We know that we do not have the numbers to stop the Attorney doing whatever he wants to in the House. The reality is that, if those of us on this side of the parliament seek to object to the process, we ultimately cannot stop the Attorney pushing it through the House. The content of the bill is something that we do not have an objection to, and obviously we will not be voting against the bill. But we object strenuously to the process which is being used. We do not believe that there is any legitimate argument for this to be treated as an urgent matter. The Senate has already determined its program for the rest of today, in consultation with the government. It seems that the Attorney is not prepared to talk to his colleagues in the Senate to ensure that, if this is such a matter of national crisis, it will be put on the program and that there will actually be time for it to be debated in the Senate. That has not happened, and the Attorney should not expect that he will have cooperation from the Labor Party in the Senate to deal with this matter when the program has already been fixed.

I might, for the benefit of those of us in this House, indicate some of the matters that are going to be debated on the last sitting day for this session in the other place. The Attorney needs to be able to mount an argument—which I do not think he can successfully do—that this is a more important matter for the future of our nation than the national health amendments, pharmaceutical budget measures, superannuation budget measures, tax law amendments, higher education legislation amendments, Treasury legislation amendments relating to professional standards, trade practices amendments for personal injuries and death, the Energy Market Bill announced as part of the government's package several weeks ago, electoral reforms, the sex discrimination amendment and antiterrorism bills.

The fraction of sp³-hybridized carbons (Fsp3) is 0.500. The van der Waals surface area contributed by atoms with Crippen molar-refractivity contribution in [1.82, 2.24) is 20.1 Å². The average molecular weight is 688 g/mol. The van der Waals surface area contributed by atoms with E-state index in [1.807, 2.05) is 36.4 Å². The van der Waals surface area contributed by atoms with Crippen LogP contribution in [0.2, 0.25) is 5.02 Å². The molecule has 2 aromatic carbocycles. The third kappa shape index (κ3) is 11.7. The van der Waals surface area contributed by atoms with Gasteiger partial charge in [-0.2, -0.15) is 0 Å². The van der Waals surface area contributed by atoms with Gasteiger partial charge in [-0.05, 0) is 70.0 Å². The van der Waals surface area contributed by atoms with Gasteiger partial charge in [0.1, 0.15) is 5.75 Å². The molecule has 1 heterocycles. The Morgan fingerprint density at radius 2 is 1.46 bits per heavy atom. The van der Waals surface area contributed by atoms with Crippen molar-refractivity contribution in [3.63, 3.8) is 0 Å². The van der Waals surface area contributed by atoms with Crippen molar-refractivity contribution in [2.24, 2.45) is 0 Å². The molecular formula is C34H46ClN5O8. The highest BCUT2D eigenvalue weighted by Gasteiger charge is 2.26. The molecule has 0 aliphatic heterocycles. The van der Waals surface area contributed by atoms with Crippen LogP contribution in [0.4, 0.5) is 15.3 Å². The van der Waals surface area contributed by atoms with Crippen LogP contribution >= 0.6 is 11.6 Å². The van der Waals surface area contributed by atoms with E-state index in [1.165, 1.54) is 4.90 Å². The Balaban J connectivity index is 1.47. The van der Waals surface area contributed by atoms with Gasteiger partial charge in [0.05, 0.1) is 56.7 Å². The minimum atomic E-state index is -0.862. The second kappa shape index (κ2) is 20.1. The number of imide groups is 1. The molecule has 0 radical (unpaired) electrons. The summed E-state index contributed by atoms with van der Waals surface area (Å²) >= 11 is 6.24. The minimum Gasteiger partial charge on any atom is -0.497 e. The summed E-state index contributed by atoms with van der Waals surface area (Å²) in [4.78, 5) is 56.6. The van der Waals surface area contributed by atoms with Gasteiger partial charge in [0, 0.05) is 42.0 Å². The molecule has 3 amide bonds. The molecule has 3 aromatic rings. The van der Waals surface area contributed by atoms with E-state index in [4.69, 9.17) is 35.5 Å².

Really, if the minister is seriously saying that it is more important to deal with these provisions—which simply confirm the existing law, for goodness sake—and that he has to stop all of the other matters being debated in this House and in the Senate, then he is not going to get our cooperation to just tip everything upside down because he has decided that there is a crisis. As I say, there is one thing that we are really sure of with this minister: wherever he is, there is a crisis. We have now learnt that that does not mean there is a crisis; it just means the minister happens to be there. We will not be supporting speedy passage of this bill through the Senate and we object strenuously to the process which has been undertaken by the minister.